Aussies celebrate 'very clever' trend popping up on beaches

The community-focused concept has increasingly moved from Australia's residential streets to the sand.

They're easy to miss, but a growing trend is being spotted on the country's beaches with many Australians absolutely loving the "very clever" idea.

You've almost certainly heard of street libraries – where members of the public are able to swap, donate and borrow used books housed in small weather-proof cases on residential streets – but a beachside equivalent appears to be growing in popularity as well. Designed to make going to the beach just a little bit easier, beach 'toy libraries' have begun popping up along Australia's coastline.

South Australian MP Stephen Mullighan was among those to praise the idea after two toy libraries were erected on beaches in his state.

"Have you spotted these community beach toy libraries popping up along the coast? Take a toy down to the shore for the little ones to play with, and then return it to the library upon leaving," he wrote online this week, labelling it "an excellent community initiative".

Beach toy libraries pictured on the sand in Wooli in NSW and Semaphore beach in South Australia.
A toy library spotted in Wooli in NSW and one seen filled with trucks on Semaphore beach in SA. Source: Facebook

Another local Facebook group this week posted an image of what appears to be a new toy library at a beach in Wooli in NSW. That particular post inspired a makeshift effort to emulate the idea at a beach in Townsville, in Queensland, thanks to a Triple M radio host who wondered whether it could work in his city or whether people would simply abuse the idea.

Social media users have been sharing pictures of toy libraries at their local beach, including one on the Northern Beaches of Sydney and one erected by an 'upcycling' group in Largs Bay, South Australia.

Online, Australians professed to "love" the concept, calling it "very clever", "cute" and "such a cool idea", while some said they had written to their local council urging them to join the club.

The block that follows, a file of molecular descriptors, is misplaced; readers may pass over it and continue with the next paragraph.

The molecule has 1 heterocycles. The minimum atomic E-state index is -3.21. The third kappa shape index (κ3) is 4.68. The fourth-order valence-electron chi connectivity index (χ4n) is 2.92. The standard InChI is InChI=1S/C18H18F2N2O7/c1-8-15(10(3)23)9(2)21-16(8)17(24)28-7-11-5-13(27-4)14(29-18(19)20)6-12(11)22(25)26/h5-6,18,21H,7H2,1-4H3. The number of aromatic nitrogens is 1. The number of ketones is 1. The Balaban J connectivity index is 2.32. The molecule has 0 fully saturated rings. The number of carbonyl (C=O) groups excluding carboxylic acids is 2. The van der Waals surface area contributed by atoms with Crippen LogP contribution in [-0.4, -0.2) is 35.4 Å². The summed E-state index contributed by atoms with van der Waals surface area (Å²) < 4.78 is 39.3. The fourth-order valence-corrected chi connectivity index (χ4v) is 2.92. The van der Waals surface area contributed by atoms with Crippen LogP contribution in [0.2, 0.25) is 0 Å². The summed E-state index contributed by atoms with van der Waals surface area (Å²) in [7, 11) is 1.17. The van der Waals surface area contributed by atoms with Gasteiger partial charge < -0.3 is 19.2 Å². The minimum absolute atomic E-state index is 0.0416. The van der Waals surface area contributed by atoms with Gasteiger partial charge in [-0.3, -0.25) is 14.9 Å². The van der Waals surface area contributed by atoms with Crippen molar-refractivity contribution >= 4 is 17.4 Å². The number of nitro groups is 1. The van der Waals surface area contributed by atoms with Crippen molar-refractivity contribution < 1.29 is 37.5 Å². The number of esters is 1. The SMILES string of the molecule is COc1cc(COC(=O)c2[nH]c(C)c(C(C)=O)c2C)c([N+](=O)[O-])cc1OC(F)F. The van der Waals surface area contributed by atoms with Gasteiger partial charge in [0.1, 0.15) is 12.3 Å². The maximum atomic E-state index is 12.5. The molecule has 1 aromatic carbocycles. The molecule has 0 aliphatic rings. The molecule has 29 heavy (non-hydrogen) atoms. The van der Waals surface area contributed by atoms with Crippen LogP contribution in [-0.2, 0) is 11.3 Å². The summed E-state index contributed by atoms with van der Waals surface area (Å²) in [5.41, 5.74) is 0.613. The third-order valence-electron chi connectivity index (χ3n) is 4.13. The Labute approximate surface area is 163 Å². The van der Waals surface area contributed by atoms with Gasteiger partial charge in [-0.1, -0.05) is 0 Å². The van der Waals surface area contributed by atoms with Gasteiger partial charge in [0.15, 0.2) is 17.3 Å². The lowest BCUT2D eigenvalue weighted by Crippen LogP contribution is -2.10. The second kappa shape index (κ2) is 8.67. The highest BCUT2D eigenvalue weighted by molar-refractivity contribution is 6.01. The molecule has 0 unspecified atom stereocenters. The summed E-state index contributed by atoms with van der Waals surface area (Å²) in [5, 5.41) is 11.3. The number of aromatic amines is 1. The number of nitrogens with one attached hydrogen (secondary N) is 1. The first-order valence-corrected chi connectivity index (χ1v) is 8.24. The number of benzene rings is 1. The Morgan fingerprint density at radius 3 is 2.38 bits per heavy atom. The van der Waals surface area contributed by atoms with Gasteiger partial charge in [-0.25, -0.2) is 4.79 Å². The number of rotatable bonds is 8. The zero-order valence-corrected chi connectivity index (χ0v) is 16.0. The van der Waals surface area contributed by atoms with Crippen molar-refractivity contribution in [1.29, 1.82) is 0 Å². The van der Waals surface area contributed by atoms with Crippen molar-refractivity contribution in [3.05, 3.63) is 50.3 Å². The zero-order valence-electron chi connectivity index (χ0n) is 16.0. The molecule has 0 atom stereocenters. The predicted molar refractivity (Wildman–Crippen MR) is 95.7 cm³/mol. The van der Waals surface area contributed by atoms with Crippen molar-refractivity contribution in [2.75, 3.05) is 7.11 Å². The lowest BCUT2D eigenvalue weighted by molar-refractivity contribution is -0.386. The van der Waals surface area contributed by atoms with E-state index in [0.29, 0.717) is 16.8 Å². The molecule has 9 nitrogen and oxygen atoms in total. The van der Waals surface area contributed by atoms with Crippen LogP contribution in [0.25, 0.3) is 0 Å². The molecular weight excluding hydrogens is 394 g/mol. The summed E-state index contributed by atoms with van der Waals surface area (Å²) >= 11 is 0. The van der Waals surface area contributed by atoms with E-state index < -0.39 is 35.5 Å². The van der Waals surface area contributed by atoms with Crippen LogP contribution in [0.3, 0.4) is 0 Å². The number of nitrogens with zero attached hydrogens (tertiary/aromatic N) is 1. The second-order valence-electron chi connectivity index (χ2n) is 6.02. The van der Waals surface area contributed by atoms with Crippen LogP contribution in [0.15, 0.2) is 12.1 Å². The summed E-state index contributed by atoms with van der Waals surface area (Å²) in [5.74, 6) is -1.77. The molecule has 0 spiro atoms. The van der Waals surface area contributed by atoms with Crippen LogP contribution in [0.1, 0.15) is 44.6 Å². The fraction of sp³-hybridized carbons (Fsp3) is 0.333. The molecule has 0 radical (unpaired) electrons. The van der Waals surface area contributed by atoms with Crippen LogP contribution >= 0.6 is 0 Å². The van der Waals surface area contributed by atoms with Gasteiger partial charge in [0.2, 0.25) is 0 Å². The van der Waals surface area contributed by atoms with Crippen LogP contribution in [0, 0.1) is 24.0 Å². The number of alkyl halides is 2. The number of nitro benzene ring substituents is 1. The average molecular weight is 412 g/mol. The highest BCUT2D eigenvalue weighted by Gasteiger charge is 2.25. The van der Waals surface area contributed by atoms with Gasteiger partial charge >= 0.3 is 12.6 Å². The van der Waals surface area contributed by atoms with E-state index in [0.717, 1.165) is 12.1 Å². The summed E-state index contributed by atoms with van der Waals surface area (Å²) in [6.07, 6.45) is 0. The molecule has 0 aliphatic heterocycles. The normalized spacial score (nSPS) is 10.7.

Not only does it help teach young kids about sharing with the local community, it also helps tourists who are unlikely to travel with beach toys to still enjoy their use on the sand.

A beach toy library pictured in Largs Bay and one on Sydney's northern beaches.
A beach toy library in Largs Bay, SA (left) and one spotted on Sydney's northern beaches (right). Source: Facebook

Mel Lake, the General Manager of Street Library Australia, is not surprised the idea is taking off among Australians.

"It's just about creating a community and creating an opportunity for people to share resources," she told Yahoo News Australia.

The rise of street libraries ... and some with a twist

A long-time advocate of the concept, Mel said Australians across the country have taken the idea and run with it, swapping and sharing things from clothes to seeds and plant cut-offs with their fellow locals.

"There’s a few examples that kind of started with books and then they just grow into something else a bit wild and a bit crazy where people are giving away food, clothes, toys, or plants," she said. "I guess they test the water with books and then it's really only limited to people's imagination."

These street libraries in Karana Downs in Queensland offer books, seeds, kids toys and plant cut-offs to neighbours. Source: Facebook
These street libraries in Karana Downs in Queensland offer books, seeds, kids toys and plant cut-offs to neighbours. Source: Facebook

Street Libraries Australia sells the little library houses while also seeking to support and map the growing trend across the country. According to Mel, there are 4,700 street libraries registered with the non-profit organisation and countless others around Australia.

"I think people are still touched by the effects of Covid when we were all locked up and this sort of thing can be an antidote to that," she said.

As the saying goes, sharing is caring.

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